Writing the disaster: substance activism after Bhopal
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In 2008, survivors of the 1984 Bhopal Gas Disaster in India undertook a 500-mile march to New Delhi, protesting a long history of governmental neglect of the survivors of the event. This is one episode of a 25-year-old organized international campaign that continues in the present. This article examines the ways in which three bodily substances – blood, hearts and ketones – were produced and circulated through the 2008 protests. Placed within a broader history of substance-politics in the region, this article suggests that these protests produced an imagination of bodily substances that surfaced messy contradictions that became difficult for the Indian State to disregard. This article also shows how these protests distanced themselves from the cynicism attached to similar modes of corporeal activism in the contemporary Indian landscape. In sum, this article traces the production of an activist corporeal counter-discourse that, for at least a time, contaminated the procedures through which the Indian State disregards the health of its marginal citizens.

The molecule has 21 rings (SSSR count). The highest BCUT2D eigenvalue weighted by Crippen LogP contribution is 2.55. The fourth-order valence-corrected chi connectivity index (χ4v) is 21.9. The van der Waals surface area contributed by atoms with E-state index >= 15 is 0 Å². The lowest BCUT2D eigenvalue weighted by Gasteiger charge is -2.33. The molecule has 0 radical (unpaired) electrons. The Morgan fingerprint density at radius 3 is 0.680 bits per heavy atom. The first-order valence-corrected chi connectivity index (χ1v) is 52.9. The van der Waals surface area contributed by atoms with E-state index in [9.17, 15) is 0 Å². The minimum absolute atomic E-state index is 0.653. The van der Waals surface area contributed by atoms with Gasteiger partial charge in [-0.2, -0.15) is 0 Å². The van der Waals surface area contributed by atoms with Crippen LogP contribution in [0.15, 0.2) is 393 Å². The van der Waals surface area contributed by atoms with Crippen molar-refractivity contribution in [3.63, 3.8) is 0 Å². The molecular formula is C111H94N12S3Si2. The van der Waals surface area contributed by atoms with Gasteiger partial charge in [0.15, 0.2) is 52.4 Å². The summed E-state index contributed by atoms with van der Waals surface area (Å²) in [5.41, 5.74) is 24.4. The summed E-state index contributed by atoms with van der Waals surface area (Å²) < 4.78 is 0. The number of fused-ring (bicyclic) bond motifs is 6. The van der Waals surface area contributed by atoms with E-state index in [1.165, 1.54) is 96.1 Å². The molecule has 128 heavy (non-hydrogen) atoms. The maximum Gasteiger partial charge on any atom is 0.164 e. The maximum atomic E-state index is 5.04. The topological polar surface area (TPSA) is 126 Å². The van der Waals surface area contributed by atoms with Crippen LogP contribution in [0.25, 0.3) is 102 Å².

DepartmentMassachusetts Institute of Technology. Program in Science, Technology and Society
Contemporary South Asia
Taylor & Francis
Banerjee, Dwaipayan. "Writing the disaster: substance activism after Bhopal." Cotemporary South Asia 21, no. 3 (September 2013): 230-242. © 2013 Routledge
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